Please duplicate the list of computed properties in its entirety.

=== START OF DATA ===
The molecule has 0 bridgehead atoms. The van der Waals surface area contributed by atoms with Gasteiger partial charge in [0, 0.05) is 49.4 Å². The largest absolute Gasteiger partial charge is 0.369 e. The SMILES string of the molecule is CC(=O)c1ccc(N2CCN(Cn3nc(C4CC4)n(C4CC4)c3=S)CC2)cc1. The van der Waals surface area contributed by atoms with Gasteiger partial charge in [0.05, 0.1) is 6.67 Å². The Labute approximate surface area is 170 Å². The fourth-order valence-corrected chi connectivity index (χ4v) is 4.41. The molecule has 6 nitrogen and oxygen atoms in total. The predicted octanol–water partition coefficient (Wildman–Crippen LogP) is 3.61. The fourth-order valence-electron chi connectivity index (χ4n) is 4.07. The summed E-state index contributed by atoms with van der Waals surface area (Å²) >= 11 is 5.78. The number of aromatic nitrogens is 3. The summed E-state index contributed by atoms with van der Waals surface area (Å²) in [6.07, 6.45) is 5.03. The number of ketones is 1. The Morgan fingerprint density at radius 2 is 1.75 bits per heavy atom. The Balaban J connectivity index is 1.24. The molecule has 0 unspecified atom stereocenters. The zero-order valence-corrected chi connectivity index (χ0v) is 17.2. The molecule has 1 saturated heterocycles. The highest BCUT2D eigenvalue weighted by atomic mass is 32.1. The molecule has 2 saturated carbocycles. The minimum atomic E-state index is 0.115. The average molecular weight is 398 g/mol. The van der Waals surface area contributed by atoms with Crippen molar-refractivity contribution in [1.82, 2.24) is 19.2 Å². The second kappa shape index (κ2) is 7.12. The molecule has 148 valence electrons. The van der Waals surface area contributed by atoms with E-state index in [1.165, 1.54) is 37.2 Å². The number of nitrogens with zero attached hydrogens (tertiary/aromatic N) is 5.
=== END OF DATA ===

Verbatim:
The molecule has 0 bridgehead atoms. The van der Waals surface area contributed by atoms with Gasteiger partial charge in [0, 0.05) is 49.4 Å². The largest absolute Gasteiger partial charge is 0.369 e. The SMILES string of the molecule is CC(=O)c1ccc(N2CCN(Cn3nc(C4CC4)n(C4CC4)c3=S)CC2)cc1. The van der Waals surface area contributed by atoms with Gasteiger partial charge in [0.05, 0.1) is 6.67 Å². The Labute approximate surface area is 170 Å². The fourth-order valence-corrected chi connectivity index (χ4v) is 4.41. The molecule has 6 nitrogen and oxygen atoms in total. The predicted octanol–water partition coefficient (Wildman–Crippen LogP) is 3.61. The fourth-order valence-electron chi connectivity index (χ4n) is 4.07. The summed E-state index contributed by atoms with van der Waals surface area (Å²) >= 11 is 5.78. The number of aromatic nitrogens is 3. The summed E-state index contributed by atoms with van der Waals surface area (Å²) in [6.07, 6.45) is 5.03. The number of ketones is 1. The Morgan fingerprint density at radius 2 is 1.75 bits per heavy atom. The Balaban J connectivity index is 1.24. The molecule has 0 unspecified atom stereocenters. The zero-order valence-corrected chi connectivity index (χ0v) is 17.2. The molecule has 1 saturated heterocycles. The highest BCUT2D eigenvalue weighted by atomic mass is 32.1. The molecule has 2 saturated carbocycles. The minimum atomic E-state index is 0.115. The average molecular weight is 398 g/mol. The van der Waals surface area contributed by atoms with Crippen molar-refractivity contribution in [1.82, 2.24) is 19.2 Å². The second kappa shape index (κ2) is 7.12. The molecule has 148 valence electrons. The van der Waals surface area contributed by atoms with E-state index in [1.165, 1.54) is 37.2 Å². The number of nitrogens with zero attached hydrogens (tertiary/aromatic N) is 5.